Title

We are family: Trans-racial adoption and the work of assembling and practicing family

Date of Award

2005

Degree Type

Dissertation

Degree Name

Doctor of Philosophy (PhD)

Department

Sociology

Advisor(s)

Sari K. Biklen

Keywords

Race, Korea, Family, Trans-racial adoption, Adoption

Subject Categories

Family, Life Course, and Society | Race and Ethnicity | Social and Behavioral Sciences | Sociology

Abstract

We Are Family , is a qualitative study of White parents who adopt a child/children from Korea. I investigate and analyze the ways parents who adopt from Korea think about family, including what parental and child characteristics promote and/or interfere with adoption, how families are assembled via adoption (and trans-racial adoption in particular), and how parents practice and accomplish family in public spaces. My research illuminates some of the ways in which contemporary racism and sexism interferes with (and promotes) certain parents, children, family forms, and family practices as desirable. I argue that adopting children needs to be understood not only within the context of parental preconceptions of family and the desirable child, but also as a consequence of existing structures of race, class and gender.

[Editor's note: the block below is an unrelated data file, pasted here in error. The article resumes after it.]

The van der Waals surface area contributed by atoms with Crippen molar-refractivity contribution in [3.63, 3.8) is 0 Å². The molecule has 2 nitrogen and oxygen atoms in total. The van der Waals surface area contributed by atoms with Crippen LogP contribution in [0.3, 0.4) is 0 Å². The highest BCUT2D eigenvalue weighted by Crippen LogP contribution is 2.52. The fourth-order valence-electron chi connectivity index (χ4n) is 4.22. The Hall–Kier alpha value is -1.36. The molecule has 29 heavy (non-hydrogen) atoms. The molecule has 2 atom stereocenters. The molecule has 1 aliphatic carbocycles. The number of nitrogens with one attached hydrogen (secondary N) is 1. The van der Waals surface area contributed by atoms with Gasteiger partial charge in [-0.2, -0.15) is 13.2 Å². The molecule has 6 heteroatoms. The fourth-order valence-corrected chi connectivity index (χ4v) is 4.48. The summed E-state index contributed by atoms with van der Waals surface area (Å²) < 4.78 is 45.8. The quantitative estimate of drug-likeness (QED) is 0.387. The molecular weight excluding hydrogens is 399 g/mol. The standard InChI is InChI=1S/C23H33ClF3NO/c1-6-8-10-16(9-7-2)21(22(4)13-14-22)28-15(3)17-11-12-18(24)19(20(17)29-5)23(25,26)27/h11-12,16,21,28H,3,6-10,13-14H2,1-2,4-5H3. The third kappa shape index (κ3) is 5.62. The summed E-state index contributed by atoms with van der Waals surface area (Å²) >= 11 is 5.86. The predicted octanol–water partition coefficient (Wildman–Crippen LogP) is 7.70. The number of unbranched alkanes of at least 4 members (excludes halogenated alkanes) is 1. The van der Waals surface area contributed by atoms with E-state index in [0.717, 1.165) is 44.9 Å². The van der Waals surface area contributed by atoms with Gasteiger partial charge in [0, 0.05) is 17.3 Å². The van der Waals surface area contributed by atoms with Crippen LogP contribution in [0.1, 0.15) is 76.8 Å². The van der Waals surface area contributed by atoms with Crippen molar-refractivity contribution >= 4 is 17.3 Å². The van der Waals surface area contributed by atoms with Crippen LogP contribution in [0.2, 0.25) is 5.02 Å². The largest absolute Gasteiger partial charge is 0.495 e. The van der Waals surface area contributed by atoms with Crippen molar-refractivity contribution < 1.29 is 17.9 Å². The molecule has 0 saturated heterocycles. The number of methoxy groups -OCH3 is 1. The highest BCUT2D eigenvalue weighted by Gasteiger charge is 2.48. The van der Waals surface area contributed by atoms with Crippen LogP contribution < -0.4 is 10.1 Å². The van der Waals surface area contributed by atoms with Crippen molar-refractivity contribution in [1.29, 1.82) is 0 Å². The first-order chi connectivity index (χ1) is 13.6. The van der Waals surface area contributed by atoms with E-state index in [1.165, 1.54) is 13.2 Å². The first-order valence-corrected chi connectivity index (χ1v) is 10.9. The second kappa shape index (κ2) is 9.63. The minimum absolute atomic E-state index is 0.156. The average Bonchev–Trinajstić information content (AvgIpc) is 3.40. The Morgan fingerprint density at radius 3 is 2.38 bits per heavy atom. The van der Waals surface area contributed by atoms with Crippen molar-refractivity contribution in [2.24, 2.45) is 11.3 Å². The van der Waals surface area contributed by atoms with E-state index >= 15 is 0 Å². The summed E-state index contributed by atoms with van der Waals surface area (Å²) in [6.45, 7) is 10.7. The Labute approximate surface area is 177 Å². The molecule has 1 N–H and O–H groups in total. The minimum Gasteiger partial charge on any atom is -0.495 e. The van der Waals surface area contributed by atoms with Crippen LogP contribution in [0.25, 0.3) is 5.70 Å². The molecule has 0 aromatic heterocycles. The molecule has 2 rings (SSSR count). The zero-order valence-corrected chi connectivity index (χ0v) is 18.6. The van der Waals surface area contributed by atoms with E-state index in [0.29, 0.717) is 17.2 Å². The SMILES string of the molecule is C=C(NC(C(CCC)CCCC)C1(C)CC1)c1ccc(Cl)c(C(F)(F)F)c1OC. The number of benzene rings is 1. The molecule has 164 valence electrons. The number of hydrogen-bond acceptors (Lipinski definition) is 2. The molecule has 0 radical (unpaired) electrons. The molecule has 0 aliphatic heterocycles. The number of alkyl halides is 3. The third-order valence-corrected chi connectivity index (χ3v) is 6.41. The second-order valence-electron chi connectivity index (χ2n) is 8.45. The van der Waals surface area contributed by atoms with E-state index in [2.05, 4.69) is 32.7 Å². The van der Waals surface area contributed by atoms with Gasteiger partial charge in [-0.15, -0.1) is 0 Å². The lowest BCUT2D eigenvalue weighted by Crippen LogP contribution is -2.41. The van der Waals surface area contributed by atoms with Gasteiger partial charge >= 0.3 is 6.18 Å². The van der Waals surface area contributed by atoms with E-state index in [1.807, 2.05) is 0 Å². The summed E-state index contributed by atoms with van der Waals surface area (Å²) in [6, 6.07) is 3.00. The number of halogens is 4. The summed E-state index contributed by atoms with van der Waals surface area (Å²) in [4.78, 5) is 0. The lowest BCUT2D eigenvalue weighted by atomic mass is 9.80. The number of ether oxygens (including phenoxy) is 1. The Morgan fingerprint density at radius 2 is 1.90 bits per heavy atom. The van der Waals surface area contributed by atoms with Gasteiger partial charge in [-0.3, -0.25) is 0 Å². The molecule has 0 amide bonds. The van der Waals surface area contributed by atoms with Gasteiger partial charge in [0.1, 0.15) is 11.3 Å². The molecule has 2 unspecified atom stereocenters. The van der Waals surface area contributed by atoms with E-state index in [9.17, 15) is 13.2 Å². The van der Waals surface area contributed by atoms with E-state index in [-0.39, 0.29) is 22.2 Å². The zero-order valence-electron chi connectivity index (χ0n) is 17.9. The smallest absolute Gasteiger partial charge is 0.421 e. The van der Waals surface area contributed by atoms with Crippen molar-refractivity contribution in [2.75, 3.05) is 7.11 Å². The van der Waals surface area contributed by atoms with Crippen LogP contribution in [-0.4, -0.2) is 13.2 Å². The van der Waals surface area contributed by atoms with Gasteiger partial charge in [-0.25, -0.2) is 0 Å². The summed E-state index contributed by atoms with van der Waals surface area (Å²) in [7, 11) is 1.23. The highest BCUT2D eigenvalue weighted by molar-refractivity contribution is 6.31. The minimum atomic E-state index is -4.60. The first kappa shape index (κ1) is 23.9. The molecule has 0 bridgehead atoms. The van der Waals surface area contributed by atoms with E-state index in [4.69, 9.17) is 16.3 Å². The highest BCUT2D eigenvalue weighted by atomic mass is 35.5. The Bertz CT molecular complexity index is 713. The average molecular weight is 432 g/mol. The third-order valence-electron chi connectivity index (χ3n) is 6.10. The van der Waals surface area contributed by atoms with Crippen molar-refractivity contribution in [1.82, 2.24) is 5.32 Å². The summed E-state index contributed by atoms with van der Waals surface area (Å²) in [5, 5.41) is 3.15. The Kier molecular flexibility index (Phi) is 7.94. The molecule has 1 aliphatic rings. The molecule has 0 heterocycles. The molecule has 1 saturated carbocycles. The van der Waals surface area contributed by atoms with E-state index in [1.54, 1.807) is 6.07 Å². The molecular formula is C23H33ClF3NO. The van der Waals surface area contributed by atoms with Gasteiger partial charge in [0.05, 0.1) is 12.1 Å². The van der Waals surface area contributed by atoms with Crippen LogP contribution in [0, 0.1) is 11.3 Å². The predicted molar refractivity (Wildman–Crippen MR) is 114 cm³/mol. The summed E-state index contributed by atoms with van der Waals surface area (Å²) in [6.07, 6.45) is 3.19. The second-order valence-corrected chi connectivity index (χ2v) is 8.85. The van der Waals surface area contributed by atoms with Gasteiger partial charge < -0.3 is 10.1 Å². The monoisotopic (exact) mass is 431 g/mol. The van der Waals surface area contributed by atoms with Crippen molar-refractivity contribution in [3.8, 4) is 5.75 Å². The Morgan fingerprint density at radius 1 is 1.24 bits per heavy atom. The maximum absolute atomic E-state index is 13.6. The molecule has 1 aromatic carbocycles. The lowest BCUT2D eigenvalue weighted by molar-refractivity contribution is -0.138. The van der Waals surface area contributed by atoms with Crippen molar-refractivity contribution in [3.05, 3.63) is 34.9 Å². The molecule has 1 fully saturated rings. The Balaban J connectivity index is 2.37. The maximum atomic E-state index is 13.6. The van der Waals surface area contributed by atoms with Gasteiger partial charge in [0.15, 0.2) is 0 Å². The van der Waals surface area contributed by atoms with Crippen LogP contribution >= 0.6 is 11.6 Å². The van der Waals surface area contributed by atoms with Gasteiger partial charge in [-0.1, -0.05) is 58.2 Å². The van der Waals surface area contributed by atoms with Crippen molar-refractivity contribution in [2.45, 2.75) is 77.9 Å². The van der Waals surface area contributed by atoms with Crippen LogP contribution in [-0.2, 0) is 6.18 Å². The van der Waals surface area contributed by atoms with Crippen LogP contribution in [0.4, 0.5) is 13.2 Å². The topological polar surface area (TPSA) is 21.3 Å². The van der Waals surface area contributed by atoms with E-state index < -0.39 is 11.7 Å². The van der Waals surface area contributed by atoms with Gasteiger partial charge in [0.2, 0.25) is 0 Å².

My project also attends to the work involved in assembling and producing family, including the material and emotion work. I investigate aspects of family work that are more particular to families who adopt trans-racially, since the racial composition of their families frequently prompts them to develop strategies to address curiosity and comments about their child and family. In addition, I argue that there is a gendered aspect to family work and that women's labor in particular has too often been ignored or trivialized as skilled labor that is vital to sustaining family life.

In sum, this study recognizes that families, family life and family processes are important sites of study because they are constructed and experienced in specific social, political and historical moments. As such, families can be sites of struggle, contestation, negotiation, resistance and accommodation.

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